Refreshed and rockin’, he walked naked to the en suite and urinated in the toilet, flushed, then turned to the shower stall where he could make out Karen’s form behind the frosted glass. She was having a very long shower, probably shampooing her shoulder-length dark brown hair. Normally it irritated him when Karen took a too-long shower. Not this morning. He pulled open the folding glass door and stepped in, pondering the possibility of a soapy or shampooey hand job from his wife.

Karen stood underneath the spray with her eyes closed, rinsing away the final dregs of conditioner. She opened her eyes and when she saw Hector, screamed. The scream startled Hector and he jolted, hitting the back of his head against the shower stall door.

Fuck!’ he roared.

‘What the hell do you think you’re doing?’ she demanded, her voice more strident than usual. ‘You frightened the living daylights out of me!’

‘Just thought, you know, you and me–’ he said lamely, rubbing the back of his head.

‘Don’t be ridiculous, you know I’ve been getting to work early, what with Ellen being away.’

‘You work too hard,’ he joked.

‘It’s fine,’ she said shortly. ‘And don’t forget you’ve got that meeting with Ron this afternoon.’

‘As if I’d forget,’ he replied, making room for her to exit the stall.

He was aware of Karen saying something as she wound a towel around her head.

‘Huh?’ asked Hector, sticking his head through the door.

‘I said – oh, look out! You’re getting water everywhere!’

‘Well, what did you say?’

‘I said, have Council made their decision about Ron’s application yet?’

‘Not that I’d discuss with you, my dear,’ Hector replied, before ducking back under the spray and shutting the cubicle door.

After showering, he put on the dark trousers he had worn yesterday, and chose a clean shirt from the built-in. He looked at himself in the mirror as he buttoned up the blue chambray shirt, which from the embroidery over the left breast pocket a passer-by would note that Hector was an employee of the Lawsonville Shire Council. They would not be able to tell that he was a local town planner, but Hector felt that was neither here nor there.

His wife and daughter were in the kitchen, regarding each other like two fired-up gunslingers.

‘I’m going to talk to Dad!’ spat Bronte in that triumphant Ha-Ha-On-You tone she occasionally adopted, a tone Hector hated with vehemence.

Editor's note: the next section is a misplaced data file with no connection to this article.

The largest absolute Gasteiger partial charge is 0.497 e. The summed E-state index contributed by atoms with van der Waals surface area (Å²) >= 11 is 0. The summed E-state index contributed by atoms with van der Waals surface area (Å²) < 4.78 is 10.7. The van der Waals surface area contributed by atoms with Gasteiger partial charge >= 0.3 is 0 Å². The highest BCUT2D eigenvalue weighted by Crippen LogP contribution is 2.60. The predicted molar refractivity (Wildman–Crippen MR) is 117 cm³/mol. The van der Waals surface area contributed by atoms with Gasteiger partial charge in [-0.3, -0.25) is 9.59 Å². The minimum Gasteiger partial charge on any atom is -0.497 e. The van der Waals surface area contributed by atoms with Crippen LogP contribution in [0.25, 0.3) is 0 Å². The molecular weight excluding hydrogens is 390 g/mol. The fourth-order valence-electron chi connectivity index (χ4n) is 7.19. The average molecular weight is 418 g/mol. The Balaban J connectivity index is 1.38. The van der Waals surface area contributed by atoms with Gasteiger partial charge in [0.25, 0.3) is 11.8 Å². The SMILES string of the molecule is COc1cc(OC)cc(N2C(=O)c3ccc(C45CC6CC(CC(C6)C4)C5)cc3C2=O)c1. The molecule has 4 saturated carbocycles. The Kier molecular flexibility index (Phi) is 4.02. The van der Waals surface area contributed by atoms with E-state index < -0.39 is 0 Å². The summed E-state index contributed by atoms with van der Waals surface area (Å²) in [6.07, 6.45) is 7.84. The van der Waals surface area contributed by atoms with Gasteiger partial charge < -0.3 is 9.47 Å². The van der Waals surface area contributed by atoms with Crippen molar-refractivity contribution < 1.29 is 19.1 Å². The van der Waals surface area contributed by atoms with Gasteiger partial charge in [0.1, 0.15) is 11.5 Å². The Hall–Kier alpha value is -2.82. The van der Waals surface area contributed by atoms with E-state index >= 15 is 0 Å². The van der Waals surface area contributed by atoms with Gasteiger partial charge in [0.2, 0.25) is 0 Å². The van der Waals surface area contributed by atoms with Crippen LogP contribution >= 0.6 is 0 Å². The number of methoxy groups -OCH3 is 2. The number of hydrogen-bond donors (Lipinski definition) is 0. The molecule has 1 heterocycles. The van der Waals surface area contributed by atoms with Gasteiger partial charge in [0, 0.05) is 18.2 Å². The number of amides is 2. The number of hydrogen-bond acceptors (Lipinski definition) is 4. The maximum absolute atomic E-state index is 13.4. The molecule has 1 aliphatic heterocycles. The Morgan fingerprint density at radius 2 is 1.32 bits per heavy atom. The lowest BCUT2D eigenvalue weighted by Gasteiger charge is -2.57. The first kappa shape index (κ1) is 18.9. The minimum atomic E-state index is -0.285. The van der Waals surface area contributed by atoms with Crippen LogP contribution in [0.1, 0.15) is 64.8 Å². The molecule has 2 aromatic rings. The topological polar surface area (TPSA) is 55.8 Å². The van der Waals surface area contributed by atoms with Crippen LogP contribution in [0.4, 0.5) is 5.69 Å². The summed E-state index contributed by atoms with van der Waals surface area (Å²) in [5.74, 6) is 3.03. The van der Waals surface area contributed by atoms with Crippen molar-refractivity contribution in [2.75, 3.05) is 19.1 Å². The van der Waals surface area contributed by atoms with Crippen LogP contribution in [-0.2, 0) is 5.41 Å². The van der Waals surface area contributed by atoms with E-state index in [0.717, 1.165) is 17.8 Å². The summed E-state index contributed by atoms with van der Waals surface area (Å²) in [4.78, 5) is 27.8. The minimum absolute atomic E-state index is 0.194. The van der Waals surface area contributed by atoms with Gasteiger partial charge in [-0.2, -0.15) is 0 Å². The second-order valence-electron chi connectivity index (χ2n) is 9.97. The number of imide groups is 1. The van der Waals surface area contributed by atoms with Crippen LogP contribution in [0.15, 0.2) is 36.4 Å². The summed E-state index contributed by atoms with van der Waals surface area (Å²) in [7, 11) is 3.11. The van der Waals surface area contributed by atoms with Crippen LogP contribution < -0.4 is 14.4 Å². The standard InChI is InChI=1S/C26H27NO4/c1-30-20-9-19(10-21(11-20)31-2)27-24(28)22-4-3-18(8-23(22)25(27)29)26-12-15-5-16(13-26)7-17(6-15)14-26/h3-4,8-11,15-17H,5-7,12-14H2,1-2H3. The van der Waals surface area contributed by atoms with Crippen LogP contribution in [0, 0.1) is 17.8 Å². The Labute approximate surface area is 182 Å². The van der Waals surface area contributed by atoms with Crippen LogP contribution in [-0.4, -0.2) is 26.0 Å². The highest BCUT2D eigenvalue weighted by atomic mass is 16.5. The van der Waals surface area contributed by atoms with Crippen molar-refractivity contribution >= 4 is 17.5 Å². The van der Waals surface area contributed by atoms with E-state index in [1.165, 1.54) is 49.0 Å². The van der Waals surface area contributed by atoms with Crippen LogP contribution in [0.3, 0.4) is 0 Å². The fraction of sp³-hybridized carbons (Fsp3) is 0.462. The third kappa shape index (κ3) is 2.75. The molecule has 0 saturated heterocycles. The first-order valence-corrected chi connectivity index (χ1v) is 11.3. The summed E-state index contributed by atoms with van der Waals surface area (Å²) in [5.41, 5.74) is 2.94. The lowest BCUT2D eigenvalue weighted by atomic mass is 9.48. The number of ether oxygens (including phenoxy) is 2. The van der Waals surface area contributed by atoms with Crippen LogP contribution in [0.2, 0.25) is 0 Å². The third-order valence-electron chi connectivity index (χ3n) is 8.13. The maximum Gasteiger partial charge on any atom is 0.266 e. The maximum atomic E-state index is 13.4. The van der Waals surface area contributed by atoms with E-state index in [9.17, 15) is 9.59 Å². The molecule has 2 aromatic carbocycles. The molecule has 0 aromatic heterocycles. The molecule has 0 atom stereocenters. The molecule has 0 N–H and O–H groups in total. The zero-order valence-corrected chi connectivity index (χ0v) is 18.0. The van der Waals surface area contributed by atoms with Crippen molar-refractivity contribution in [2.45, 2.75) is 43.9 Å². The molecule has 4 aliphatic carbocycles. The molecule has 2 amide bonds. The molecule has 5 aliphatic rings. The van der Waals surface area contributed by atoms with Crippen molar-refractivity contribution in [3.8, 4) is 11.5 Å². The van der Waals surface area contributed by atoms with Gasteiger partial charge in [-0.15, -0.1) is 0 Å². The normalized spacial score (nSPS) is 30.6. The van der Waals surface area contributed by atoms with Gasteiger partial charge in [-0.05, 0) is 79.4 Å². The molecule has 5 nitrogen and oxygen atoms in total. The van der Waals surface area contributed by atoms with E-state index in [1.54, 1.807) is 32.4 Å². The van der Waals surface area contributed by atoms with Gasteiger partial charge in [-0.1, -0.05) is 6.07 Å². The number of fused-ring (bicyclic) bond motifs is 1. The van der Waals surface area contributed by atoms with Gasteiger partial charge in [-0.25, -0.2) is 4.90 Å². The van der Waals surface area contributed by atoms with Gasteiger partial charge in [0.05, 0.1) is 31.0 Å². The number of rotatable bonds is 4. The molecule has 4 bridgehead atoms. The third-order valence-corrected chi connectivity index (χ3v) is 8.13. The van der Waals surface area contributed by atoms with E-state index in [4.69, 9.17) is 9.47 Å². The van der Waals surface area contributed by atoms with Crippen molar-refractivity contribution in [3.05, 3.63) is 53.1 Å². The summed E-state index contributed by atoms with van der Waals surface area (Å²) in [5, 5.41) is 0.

‘What are you going to talk to me about?’ he asked as he poured himself a coffee.

‘What we talked about last night! Have you thought about it?’

‘No. There’s nothing to think about.’ Hector placed two slices of bread into the toaster.

Bronte took a deep breath. ‘This is a decision I really want to make as a responsible person,’ she said slowly. ‘It’s important to me.’

‘Hear this, Bronte,’ said Hector calmly, as he reached for the margarine and Vegemite. ‘You are not getting your bellybutton pierced.’

‘You used to wear an earring! And Nanna and Poppy were cool about that!’ Her voice became shrill, like her mother’s did when she was annoyed about something.

‘Yes, Nanna and Poppy were cool about my earring. However, your mother and I are not cool about navel piercings. Get used to it.’

‘You’re both completely unreasonable!’ shrieked Bronte, in a voice that had escalated from shrill to air-raid siren. She snatched up her school bag and stormed out, bidding neither of her parents farewell.

 

Hector pressed send, and the e-mail was whooshed off into Cyberspace, or the Twilight Zone; wherever it was sent e-mails went en route to their destination. He smiled with satisfaction because he had replied to all his e-mails. It was his ethic to reply within twenty-four hours to all e-mails. He had considered raising this at team meetings.

There had been no time that morning for Hector to make sandwiches, so he decided to nip out and buy a salad roll. Just as he stepped away from his desk, Kirralee, one of the administrative trainees, informed him Mr Richardson was on Line Three.

‘G’day, Ron,’ said Hector down the telephone. ‘I was going to write to you, you know, as a formality, but–’

‘Don’t say anything!’ his oldest friend interrupted.